Pies galore

Sea­soned bak­ers Evonne Lyn Lee and Sarah FC Lee share the in­spi­ra­tion be­hind their newly launched cook­book Asian Pies

Food and Travel (Singapore) - - Weeknight Eats -

Pie recipes may be noth­ing new, but bak­ers Evonne and Sarah have upped the ante with the launch of their first cook­book – Asian Pies: A col­lec­tion of pies and tarts with an Asian twist. From beef ren­dang and chilli crab to red bean and pu­lut hi­tam, the al­lur­ing Asian-in­spired flavours in this book will re­de­fine the tra­di­tional idea of pies.

Apart from teach­ing read­ers how to make de­li­cious fill­ings, the book also of­fers a slew of in­sight­ful tips, such as how to make fra­grant, but­tery and crisp short­crust pastry.

Com­plete with a com­pre­hen­sive ba­sics sec­tion that of­fers a va­ri­ety of pie crust recipes and trou­bleshoot­ing point­ers, Asian Pies is your de­fin­i­tive guide­book to mak­ing pies. You will be amazed at how easy it can be.

In this fea­ture, Evonne and Sarah share the in­spi­ra­tion be­hind their cook­book, as well as their plans for the fu­ture.

CAN YOU SHARE WITH US BRIEFLY HOW THE IDEA FOR THIS BOOK CAME ABOUT?

Evonne: Be­fore I started work on Asian Pies, I never imag­ined that I would one day be­come an au­thor of a cook­book. Then one fine day, the pub­lisher-man­ager of Mar­shall Cavendish ap­proached Sarah and I af­ter see­ing both our pro­files on the web­site of a cook­ing stu­dio that conducts bak­ing classes. She asked if we would be keen to launch a cook­book on pies but with an Asian theme.

Sarah, on the other hand, did har­bour dreams to pub­lish her own cook­book. Prior to Asian Pies, Sarah and I were con­duct­ing chicken pie work­shops in closed group set­tings in Sin­ga­pore. We started out in 2011, and back then, we no­ticed a food trend in Sin­ga­pore – more and more food es­tab­lish­ments were sell­ing pies and soon, lo­cal flavours started to ap­pear – chicken curry, babi pongteh, etc.

We de­cided to pool our favourite recipes – Asian sig­na­tures – and com­pile them into a cook­book. I see this cook­book as a culi­nary heir­loom – it en­ables me to pass fam­ily favourite dishes to the younger gen­er­a­tion.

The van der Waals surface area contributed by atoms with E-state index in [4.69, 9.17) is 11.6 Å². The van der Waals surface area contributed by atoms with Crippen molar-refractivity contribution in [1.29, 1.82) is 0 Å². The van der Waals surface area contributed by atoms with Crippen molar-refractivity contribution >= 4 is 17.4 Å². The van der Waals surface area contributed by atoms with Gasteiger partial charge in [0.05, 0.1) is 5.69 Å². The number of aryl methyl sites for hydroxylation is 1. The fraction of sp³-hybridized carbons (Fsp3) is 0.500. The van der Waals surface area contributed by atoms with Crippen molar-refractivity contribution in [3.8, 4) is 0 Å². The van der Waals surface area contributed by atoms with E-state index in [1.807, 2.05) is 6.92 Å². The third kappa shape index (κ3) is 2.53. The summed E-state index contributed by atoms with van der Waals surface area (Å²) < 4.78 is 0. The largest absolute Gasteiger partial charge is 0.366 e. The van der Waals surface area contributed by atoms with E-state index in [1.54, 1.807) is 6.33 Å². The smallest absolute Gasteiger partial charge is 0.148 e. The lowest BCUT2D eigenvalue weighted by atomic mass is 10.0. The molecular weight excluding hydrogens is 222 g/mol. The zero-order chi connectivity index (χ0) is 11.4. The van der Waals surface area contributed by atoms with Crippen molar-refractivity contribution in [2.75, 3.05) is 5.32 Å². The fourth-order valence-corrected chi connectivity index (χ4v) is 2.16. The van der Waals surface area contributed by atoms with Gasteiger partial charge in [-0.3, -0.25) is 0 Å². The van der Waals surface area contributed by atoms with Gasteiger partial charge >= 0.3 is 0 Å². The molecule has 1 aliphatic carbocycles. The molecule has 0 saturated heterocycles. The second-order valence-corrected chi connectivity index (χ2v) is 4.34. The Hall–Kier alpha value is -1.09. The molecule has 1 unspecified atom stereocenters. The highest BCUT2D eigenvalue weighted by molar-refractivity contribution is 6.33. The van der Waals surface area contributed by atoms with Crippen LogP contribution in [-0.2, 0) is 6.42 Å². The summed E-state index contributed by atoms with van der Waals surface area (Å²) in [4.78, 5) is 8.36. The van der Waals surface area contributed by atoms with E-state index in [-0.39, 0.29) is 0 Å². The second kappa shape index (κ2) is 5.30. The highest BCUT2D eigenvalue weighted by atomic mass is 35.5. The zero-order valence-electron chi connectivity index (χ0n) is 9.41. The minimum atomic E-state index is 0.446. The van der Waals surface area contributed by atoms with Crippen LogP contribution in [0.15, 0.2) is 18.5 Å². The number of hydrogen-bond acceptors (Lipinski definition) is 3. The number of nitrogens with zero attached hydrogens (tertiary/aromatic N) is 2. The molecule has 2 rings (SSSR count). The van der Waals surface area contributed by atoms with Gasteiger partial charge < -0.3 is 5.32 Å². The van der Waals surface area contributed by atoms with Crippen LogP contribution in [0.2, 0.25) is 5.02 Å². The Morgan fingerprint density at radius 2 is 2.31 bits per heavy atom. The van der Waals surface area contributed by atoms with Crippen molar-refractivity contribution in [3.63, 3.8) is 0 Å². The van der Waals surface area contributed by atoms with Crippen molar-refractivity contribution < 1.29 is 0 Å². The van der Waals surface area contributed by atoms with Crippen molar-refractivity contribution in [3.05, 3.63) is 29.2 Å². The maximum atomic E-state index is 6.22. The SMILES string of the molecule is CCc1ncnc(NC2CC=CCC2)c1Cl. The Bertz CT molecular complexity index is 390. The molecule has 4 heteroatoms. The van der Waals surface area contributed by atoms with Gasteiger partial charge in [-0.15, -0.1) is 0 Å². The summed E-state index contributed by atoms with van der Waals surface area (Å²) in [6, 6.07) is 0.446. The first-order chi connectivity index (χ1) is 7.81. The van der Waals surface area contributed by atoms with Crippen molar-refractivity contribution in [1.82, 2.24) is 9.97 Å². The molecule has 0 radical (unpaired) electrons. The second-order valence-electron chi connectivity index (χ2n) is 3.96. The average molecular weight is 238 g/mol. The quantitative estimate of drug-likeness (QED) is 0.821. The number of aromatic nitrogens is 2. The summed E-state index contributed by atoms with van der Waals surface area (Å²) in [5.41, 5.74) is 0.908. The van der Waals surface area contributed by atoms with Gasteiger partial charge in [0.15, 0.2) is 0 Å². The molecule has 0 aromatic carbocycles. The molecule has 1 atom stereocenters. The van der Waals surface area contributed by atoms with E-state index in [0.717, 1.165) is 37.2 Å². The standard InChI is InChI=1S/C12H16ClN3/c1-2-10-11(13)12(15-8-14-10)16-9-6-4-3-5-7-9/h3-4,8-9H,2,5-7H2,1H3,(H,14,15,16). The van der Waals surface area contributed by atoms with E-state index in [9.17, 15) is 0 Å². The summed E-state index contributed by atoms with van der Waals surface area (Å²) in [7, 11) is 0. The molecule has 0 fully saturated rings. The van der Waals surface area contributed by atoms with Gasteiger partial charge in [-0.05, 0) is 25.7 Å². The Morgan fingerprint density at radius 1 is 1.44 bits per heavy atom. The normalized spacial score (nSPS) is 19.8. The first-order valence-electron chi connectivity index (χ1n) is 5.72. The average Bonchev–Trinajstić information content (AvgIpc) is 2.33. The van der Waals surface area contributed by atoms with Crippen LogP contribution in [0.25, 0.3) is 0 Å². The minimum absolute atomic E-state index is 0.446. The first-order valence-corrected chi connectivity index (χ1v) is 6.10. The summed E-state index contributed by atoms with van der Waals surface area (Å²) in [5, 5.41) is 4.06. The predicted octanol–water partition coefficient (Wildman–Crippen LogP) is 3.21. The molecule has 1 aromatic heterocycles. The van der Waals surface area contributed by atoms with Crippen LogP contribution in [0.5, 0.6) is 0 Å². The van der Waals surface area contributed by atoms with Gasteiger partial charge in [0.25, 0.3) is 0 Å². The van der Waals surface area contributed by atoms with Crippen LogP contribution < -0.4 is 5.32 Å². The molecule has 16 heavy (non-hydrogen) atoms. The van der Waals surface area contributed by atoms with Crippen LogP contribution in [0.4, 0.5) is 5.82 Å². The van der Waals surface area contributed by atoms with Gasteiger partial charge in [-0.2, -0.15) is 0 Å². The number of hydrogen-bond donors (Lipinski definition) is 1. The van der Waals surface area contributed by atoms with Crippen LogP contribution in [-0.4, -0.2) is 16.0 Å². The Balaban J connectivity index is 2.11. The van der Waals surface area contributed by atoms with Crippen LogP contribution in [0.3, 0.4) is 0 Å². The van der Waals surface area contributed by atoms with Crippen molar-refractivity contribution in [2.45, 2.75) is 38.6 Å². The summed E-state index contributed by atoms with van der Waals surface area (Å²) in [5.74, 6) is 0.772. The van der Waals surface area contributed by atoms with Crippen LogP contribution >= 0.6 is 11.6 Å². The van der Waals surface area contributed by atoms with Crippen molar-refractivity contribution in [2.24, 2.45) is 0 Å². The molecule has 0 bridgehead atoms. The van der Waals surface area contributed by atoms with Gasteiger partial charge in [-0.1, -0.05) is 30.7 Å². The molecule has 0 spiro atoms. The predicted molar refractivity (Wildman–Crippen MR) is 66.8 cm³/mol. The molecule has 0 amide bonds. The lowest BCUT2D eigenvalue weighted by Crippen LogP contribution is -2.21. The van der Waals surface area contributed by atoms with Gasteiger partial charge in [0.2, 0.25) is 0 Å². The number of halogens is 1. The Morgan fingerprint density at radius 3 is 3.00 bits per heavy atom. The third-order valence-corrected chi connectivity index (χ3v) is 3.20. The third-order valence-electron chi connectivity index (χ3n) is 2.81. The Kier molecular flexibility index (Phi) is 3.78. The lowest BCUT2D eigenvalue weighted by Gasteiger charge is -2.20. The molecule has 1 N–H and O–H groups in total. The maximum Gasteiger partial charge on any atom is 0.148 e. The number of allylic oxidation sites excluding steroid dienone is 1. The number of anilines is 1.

WHAT OR WHO IN­SPIRED THESE CREATIONS?

Evonne: Our pies are to­tally Asian at heart (fill­ings) and dressed up as Western. Our late moth­ers’ nur­tured our pas­sion in cook­ing dur­ing our child­hood days, so many of our pie recipes were drawn from our late moth­ers’ trea­sure trove of recipes. We then tweaked the recipes and adapted them as fill­ings for pies and tarts.

My trav­els also in­spired some of the creations –when­ever I travel, I would go out of my way to sam­ple spe­cial­ties of ev­ery des­ti­na­tion I visit. These culi­nary en­coun­ters never fail to in­spire me to de­velop unique pie fill­ings.

IN YOUR OPIN­ION, WHAT MAKES A GOOD PIE?

Evonne: A great tast­ing pie is a fine bal­ance of flavours and tex­tures with a good crust and fill­ing ra­tio. The pastry should have a good tex­ture – crisp, light, and not too thick but sturdy enough to sup­port the fill­ings. The fill­ing, on the other hand, has to be moist, chunky with fresh suc­cu­lent meat, fresh veg­eta­bles, and then ju­di­ciously sea­soned with salt, pep­per and sugar. Gen­er­ally, with a bal­anced crust and fill­ing ra­tio, there is suf­fi­cient bite to en­sure a ro­bust mouth­ful.

DO YOU GUYS PLAN TO SELL THESE DE­LI­CIOUS PIES SOME­DAY?

Evonne: No such plans as of now. How­ever, we’re con­sid­er­ing con­duct­ing hands-on pie bak­ing work­shops or pri­vate pie bak­ing ses­sions. We want peo­ple to learn how to bake pies, and en­joy the food we eat. This dou­bles the en­joy­ment for us.

Newspapers in English

Newspapers from Singapore

© PressReader. All rights reserved.